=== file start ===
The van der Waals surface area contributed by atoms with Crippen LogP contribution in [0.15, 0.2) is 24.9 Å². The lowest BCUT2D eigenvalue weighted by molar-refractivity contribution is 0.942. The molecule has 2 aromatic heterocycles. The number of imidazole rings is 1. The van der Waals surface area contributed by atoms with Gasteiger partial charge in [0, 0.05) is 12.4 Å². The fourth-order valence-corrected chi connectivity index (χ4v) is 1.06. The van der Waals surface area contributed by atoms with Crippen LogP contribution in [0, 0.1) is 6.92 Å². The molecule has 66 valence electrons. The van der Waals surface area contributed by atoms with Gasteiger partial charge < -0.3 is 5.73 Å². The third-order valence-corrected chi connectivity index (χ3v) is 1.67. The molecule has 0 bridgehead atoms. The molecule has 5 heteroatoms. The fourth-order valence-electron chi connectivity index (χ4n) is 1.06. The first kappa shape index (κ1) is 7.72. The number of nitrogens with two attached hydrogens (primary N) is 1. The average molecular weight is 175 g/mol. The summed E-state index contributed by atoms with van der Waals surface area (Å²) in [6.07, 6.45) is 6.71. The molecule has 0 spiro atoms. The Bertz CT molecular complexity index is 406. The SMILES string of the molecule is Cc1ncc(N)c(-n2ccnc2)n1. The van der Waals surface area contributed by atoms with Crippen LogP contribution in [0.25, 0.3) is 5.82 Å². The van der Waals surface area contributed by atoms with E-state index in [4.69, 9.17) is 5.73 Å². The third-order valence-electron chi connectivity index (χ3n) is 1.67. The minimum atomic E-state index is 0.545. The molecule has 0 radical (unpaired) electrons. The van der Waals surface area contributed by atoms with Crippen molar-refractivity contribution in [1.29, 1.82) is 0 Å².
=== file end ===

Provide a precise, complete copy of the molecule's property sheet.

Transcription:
The van der Waals surface area contributed by atoms with Crippen LogP contribution in [0.15, 0.2) is 24.9 Å². The lowest BCUT2D eigenvalue weighted by molar-refractivity contribution is 0.942. The molecule has 2 aromatic heterocycles. The number of imidazole rings is 1. The van der Waals surface area contributed by atoms with Gasteiger partial charge in [0, 0.05) is 12.4 Å². The fourth-order valence-corrected chi connectivity index (χ4v) is 1.06. The van der Waals surface area contributed by atoms with Crippen LogP contribution in [0, 0.1) is 6.92 Å². The molecule has 66 valence electrons. The van der Waals surface area contributed by atoms with Gasteiger partial charge < -0.3 is 5.73 Å². The third-order valence-corrected chi connectivity index (χ3v) is 1.67. The molecule has 0 bridgehead atoms. The molecule has 5 heteroatoms. The fourth-order valence-electron chi connectivity index (χ4n) is 1.06. The first kappa shape index (κ1) is 7.72. The number of nitrogens with two attached hydrogens (primary N) is 1. The average molecular weight is 175 g/mol. The summed E-state index contributed by atoms with van der Waals surface area (Å²) in [6.07, 6.45) is 6.71. The molecule has 0 spiro atoms. The Bertz CT molecular complexity index is 406. The SMILES string of the molecule is Cc1ncc(N)c(-n2ccnc2)n1. The van der Waals surface area contributed by atoms with Crippen LogP contribution in [0.25, 0.3) is 5.82 Å². The van der Waals surface area contributed by atoms with E-state index in [4.69, 9.17) is 5.73 Å². The third-order valence-electron chi connectivity index (χ3n) is 1.67. The minimum atomic E-state index is 0.545. The molecule has 0 radical (unpaired) electrons. The van der Waals surface area contributed by atoms with Crippen molar-refractivity contribution in [1.29, 1.82) is 0 Å².